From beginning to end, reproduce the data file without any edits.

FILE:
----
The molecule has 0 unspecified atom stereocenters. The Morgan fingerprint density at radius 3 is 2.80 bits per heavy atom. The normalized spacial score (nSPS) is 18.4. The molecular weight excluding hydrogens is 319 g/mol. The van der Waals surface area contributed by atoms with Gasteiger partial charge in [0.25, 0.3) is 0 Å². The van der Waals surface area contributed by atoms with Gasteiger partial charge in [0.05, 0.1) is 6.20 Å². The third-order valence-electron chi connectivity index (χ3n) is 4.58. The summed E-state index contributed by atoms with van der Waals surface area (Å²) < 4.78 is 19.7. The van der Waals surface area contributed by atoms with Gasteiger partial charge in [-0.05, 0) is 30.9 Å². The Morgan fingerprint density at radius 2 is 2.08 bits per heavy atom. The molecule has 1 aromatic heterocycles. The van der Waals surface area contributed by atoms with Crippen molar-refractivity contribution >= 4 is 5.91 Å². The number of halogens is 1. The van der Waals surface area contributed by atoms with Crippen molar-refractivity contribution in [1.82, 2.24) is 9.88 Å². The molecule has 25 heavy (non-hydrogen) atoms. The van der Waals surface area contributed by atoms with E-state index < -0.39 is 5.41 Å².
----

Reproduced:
The molecule has 0 unspecified atom stereocenters. The Morgan fingerprint density at radius 3 is 2.80 bits per heavy atom. The normalized spacial score (nSPS) is 18.4. The molecular weight excluding hydrogens is 319 g/mol. The van der Waals surface area contributed by atoms with Gasteiger partial charge in [0.25, 0.3) is 0 Å². The van der Waals surface area contributed by atoms with Gasteiger partial charge in [0.05, 0.1) is 6.20 Å². The third-order valence-electron chi connectivity index (χ3n) is 4.58. The summed E-state index contributed by atoms with van der Waals surface area (Å²) < 4.78 is 19.7. The van der Waals surface area contributed by atoms with Gasteiger partial charge in [-0.05, 0) is 30.9 Å². The Morgan fingerprint density at radius 2 is 2.08 bits per heavy atom. The molecule has 1 aromatic heterocycles. The van der Waals surface area contributed by atoms with Crippen molar-refractivity contribution >= 4 is 5.91 Å². The number of halogens is 1. The van der Waals surface area contributed by atoms with Crippen molar-refractivity contribution in [1.82, 2.24) is 9.88 Å². The molecule has 25 heavy (non-hydrogen) atoms. The van der Waals surface area contributed by atoms with E-state index < -0.39 is 5.41 Å².